A hedge could grow higher than the height restriction of a fence. But a hedge takes a long time to grow where as the fence will go up quickly.

The Hedge will need trimming to keep it looking good.

The Fence may need maintenance also with cleaning and painting from time to time.

There are pros and cons with both.


Note - You can buy large ready grown hedges but at cost however this may be another way of getting the look you desire instantly.

A good way to decide is to check out lots of hedges and different types of fences when you are out and about or as you drive around.

Comments

    0 of 8192 characters used
    Post Comment

    No comments yet.

    working

    This website uses cookies

    As a user in the EEA, your approval is needed on a few things. To provide a better website experience, hubpages.com uses cookies (and other similar technologies) and may collect, process, and share personal data. Please choose which areas of our service you consent to our doing so.

    For more information on managing or withdrawing consents and how we handle data, visit our Privacy Policy at: https://hubpages.com/privacy-policy#gdpr

    Show Details
    Necessary
    HubPages Device IDThis is used to identify particular browsers or devices when the access the service, and is used for security reasons.
    LoginThis is necessary to sign in to the HubPages Service.
    Google RecaptchaThis is used to prevent bots and spam. (Privacy Policy)
    AkismetThis is used to detect comment spam. (Privacy Policy)
    HubPages Google AnalyticsThis is used to provide data on traffic to our website, all personally identifyable data is anonymized. (Privacy Policy)
    HubPages Traffic PixelThis is used to collect data on traffic to articles and other pages on our site. Unless you are signed in to a HubPages account, all personally identifiable information is anonymized.
    Amazon Web ServicesThis is a cloud services platform that we used to host our service. (Privacy Policy)
    CloudflareThis is a cloud CDN service that we use to efficiently deliver files required for our service to operate such as javascript, cascading style sheets, images, and videos. (Privacy Policy)
    Google Hosted LibrariesJavascript software libraries such as jQuery are loaded at endpoints on the googleapis.com or gstatic.com domains, for performance and efficiency reasons. (Privacy Policy)
    Features
    Google Custom SearchThis is feature allows you to search the site. (Privacy Policy)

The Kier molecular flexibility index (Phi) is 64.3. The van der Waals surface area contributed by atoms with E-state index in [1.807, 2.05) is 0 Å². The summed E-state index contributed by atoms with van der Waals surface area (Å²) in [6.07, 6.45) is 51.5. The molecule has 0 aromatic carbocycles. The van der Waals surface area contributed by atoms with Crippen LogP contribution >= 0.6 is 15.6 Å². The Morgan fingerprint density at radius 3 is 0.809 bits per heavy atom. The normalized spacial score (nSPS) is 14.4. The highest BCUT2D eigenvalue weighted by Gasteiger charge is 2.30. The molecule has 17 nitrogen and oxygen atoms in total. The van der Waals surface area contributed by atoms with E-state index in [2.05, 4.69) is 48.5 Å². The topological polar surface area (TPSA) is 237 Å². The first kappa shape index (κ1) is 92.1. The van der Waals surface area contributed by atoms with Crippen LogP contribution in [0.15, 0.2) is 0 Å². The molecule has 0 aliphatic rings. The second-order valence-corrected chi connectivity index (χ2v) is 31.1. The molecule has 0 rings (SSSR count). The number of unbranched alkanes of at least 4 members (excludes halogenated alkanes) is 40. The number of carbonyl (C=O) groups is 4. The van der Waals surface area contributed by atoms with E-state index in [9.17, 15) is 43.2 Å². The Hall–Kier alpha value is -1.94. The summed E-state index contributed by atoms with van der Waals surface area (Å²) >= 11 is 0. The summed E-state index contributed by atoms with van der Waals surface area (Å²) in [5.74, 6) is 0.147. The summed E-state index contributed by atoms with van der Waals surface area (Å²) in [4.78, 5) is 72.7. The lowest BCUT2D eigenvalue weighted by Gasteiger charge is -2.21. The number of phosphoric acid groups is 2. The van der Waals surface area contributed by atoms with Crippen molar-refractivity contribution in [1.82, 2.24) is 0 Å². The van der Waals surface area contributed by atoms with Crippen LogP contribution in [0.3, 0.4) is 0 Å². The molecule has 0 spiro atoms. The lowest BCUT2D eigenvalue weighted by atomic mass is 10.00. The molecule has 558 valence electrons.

Google MapsSome articles have Google Maps embedded in them. (Privacy Policy)
    Google ChartsThis is used to display charts and graphs on articles and the author center. (Privacy Policy)
    Google AdSense Host APIThis service allows you to sign up for or associate a Google AdSense account with HubPages, so that you can earn money from ads on your articles. No data is shared unless you engage with this feature. (Privacy Policy)
    Google YouTubeSome articles have YouTube videos embedded in them. (Privacy Policy)
    VimeoSome articles have Vimeo videos embedded in them. (Privacy Policy)
    PaypalThis is used for a registered author who enrolls in the HubPages Earnings program and requests to be paid via PayPal. No data is shared with Paypal unless you engage with this feature. (Privacy Policy)
    Facebook LoginYou can use this to streamline signing up for, or signing in to your Hubpages account. No data is shared with Facebook unless you engage with this feature. (Privacy Policy)
    MavenThis supports the Maven widget and search functionality. (Privacy Policy)
    Marketing
    Google AdSenseThis is an ad network. (Privacy Policy)
    Google DoubleClickGoogle provides ad serving technology and runs an ad network. (Privacy Policy)
    Index ExchangeThis is an ad network. (Privacy Policy)
    SovrnThis is an ad network. (Privacy Policy)
    Facebook AdsThis is an ad network. (Privacy Policy)
    Amazon Unified Ad MarketplaceThis is an ad network. (Privacy Policy)
    AppNexusThis is an ad network. (Privacy Policy)
    OpenxThis is an ad network. (Privacy Policy)
    Rubicon ProjectThis is an ad network. (Privacy Policy)
    TripleLiftThis is an ad network. (Privacy Policy)
    Say MediaWe partner with Say Media to deliver ad campaigns on our sites. (Privacy Policy)
    Remarketing PixelsWe may use remarketing pixels from advertising networks such as Google AdWords, Bing Ads, and Facebook in order to advertise the HubPages Service to people that have visited our sites.
    Conversion Tracking PixelsWe may use conversion tracking pixels from advertising networks such as Google AdWords, Bing Ads, and Facebook in order to identify when an advertisement has successfully resulted in the desired action, such as signing up for the HubPages Service or publishing an article on the HubPages Service.
    Statistics
    Author Google AnalyticsThis is used to provide traffic data and reports to the authors of articles on the HubPages Service. (Privacy Policy)
    ComscoreComScore is a media measurement and analytics company providing marketing data and analytics to enterprises, media and advertising agencies, and publishers. Non-consent will result in ComScore only processing obfuscated personal data. (Privacy Policy)
    Amazon Tracking PixelSome articles display amazon products as part of the Amazon Affiliate program, this pixel provides traffic statistics for those products (Privacy Policy)